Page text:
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A Guide to Hiking the John Muir Trail


John Muir Hiking: Winter Trail Conditions
The John Muir Trail is gorgeous in winter, but hiking it can be dangerous once the temperature dips.
The John Muir Trail is gorgeous in winter, but hiking it can be dangerous once the temperature dips.
ŠiStockphoto.com/Thinkstock

If you're truly looking for solitude on the JMT, the time to come is winter, when snowfall and chilly temperatures -- which often drop below freezing -- deter many would-be hikers. Sunny but crisp days are interspersed with heavy snowfall from December through March, but expect rain and snow to begin in October and last as late as April.

Whether you love snow or are just bent on celebrating Christmas on Mount Whitney, consider the following tips before you pack up for your winter on the JMT:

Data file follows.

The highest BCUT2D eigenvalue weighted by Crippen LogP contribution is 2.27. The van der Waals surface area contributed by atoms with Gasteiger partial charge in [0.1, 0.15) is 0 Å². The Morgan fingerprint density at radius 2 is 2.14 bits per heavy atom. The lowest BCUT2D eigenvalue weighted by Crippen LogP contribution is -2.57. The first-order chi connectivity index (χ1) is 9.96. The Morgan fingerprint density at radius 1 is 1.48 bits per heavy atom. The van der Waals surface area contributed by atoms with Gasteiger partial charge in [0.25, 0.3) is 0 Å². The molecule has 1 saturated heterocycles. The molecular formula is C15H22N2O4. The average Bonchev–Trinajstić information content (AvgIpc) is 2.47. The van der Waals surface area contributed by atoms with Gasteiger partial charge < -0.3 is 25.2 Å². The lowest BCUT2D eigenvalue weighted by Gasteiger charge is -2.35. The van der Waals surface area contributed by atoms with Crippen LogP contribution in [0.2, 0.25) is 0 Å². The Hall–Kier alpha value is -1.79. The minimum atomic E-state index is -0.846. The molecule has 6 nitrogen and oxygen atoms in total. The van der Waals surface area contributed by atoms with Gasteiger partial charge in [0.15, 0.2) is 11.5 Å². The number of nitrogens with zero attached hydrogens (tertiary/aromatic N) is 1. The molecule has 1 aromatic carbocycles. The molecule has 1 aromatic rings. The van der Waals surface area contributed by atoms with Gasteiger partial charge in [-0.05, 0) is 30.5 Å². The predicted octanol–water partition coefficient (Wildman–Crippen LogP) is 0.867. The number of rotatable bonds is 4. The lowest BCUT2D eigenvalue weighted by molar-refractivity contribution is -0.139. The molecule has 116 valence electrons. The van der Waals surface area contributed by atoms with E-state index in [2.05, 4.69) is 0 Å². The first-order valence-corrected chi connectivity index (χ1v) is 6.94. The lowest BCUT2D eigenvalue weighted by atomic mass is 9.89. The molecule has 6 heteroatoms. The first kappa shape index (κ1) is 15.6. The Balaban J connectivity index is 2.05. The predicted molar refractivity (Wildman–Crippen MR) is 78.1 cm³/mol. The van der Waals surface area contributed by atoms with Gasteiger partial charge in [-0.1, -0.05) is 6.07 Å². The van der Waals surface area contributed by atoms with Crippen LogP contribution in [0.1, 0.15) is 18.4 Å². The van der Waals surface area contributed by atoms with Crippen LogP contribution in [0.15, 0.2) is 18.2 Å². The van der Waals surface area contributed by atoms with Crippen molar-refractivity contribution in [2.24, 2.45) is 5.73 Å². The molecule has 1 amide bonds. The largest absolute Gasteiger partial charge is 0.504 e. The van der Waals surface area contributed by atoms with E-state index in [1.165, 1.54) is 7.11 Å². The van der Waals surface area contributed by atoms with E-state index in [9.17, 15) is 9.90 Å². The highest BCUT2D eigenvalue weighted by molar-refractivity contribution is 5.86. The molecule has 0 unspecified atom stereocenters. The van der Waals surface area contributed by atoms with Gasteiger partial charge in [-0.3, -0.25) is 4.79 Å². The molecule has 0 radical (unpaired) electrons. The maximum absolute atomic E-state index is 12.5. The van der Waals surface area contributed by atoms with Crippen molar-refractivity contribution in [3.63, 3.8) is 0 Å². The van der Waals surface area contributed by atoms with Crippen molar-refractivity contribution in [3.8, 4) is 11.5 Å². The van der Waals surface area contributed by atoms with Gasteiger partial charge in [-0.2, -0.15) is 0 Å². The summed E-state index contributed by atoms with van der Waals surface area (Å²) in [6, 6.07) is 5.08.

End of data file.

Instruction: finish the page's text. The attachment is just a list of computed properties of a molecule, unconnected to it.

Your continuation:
• Bring emergency equipment, such as a whistle, emergency blanket, flashlight, and extra batteries. Yosemite and other areas of the JMT are known for their sudden snowstorms; if you get stuck, these items can keep you alive.
  • Remember that your pace may be slower than it would in warm weather, so don't push beyond your limits.
  • Plan ahead! Snowfall in the Sierras is measured by a unique system of pillow-like sensors that weigh the snow at various points throughout the mountains. Hikers can access this data through the California Snow Survey Page to better plan for hiking conditions [sources: National Park Service, Pacific Crest Trail Association].

There are no truly bad seasons to hike the JMT, but prospective hikers need only to read a few Jack London stories to fully understand the import of winter preparedness on a long excursion like this. First-timers may be better off -- not to mention safer -- hiking in summer.

If you love the California Sierras, there's plenty more to learn about the John Muir Trail. Explore lots more information about the trail -- and Muir himself -- on the next page.


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